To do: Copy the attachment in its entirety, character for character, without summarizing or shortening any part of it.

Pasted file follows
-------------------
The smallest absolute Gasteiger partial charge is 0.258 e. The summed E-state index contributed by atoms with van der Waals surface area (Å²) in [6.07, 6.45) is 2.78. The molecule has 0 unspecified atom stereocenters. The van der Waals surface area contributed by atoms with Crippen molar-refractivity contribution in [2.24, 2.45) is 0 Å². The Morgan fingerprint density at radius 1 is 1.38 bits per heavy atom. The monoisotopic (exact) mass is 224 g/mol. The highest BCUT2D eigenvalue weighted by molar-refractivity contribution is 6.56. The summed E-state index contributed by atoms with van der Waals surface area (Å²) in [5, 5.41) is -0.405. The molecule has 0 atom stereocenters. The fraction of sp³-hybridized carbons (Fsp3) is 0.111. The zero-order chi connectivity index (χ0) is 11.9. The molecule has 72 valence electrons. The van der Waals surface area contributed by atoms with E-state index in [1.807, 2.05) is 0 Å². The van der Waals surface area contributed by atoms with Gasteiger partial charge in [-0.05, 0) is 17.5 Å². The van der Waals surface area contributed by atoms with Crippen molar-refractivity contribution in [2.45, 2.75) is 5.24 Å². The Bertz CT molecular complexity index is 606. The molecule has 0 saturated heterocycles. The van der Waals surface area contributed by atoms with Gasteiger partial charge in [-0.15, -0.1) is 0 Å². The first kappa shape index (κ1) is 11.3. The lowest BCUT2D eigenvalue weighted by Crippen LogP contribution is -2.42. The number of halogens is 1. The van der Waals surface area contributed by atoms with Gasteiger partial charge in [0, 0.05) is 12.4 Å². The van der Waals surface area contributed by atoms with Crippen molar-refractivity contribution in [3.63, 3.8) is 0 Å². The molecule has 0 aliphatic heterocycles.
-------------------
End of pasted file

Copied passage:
The smallest absolute Gasteiger partial charge is 0.258 e. The summed E-state index contributed by atoms with van der Waals surface area (Å²) in [6.07, 6.45) is 2.78. The molecule has 0 unspecified atom stereocenters. The van der Waals surface area contributed by atoms with Crippen molar-refractivity contribution in [2.24, 2.45) is 0 Å². The Morgan fingerprint density at radius 1 is 1.38 bits per heavy atom. The monoisotopic (exact) mass is 224 g/mol. The highest BCUT2D eigenvalue weighted by molar-refractivity contribution is 6.56. The summed E-state index contributed by atoms with van der Waals surface area (Å²) in [5, 5.41) is -0.405. The molecule has 0 atom stereocenters. The fraction of sp³-hybridized carbons (Fsp3) is 0.111. The zero-order chi connectivity index (χ0) is 11.9. The molecule has 72 valence electrons. The van der Waals surface area contributed by atoms with E-state index in [1.807, 2.05) is 0 Å². The van der Waals surface area contributed by atoms with Gasteiger partial charge in [-0.05, 0) is 17.5 Å². The van der Waals surface area contributed by atoms with Crippen molar-refractivity contribution in [2.45, 2.75) is 5.24 Å². The Bertz CT molecular complexity index is 606. The molecule has 0 saturated heterocycles. The van der Waals surface area contributed by atoms with Gasteiger partial charge in [-0.15, -0.1) is 0 Å². The first kappa shape index (κ1) is 11.3. The lowest BCUT2D eigenvalue weighted by Crippen LogP contribution is -2.42. The number of halogens is 1. The van der Waals surface area contributed by atoms with Gasteiger partial charge in [0, 0.05) is 12.4 Å². The van der Waals surface area contributed by atoms with Crippen molar-refractivity contribution in [3.63, 3.8) is 0 Å². The molecule has 0 aliphatic heterocycles.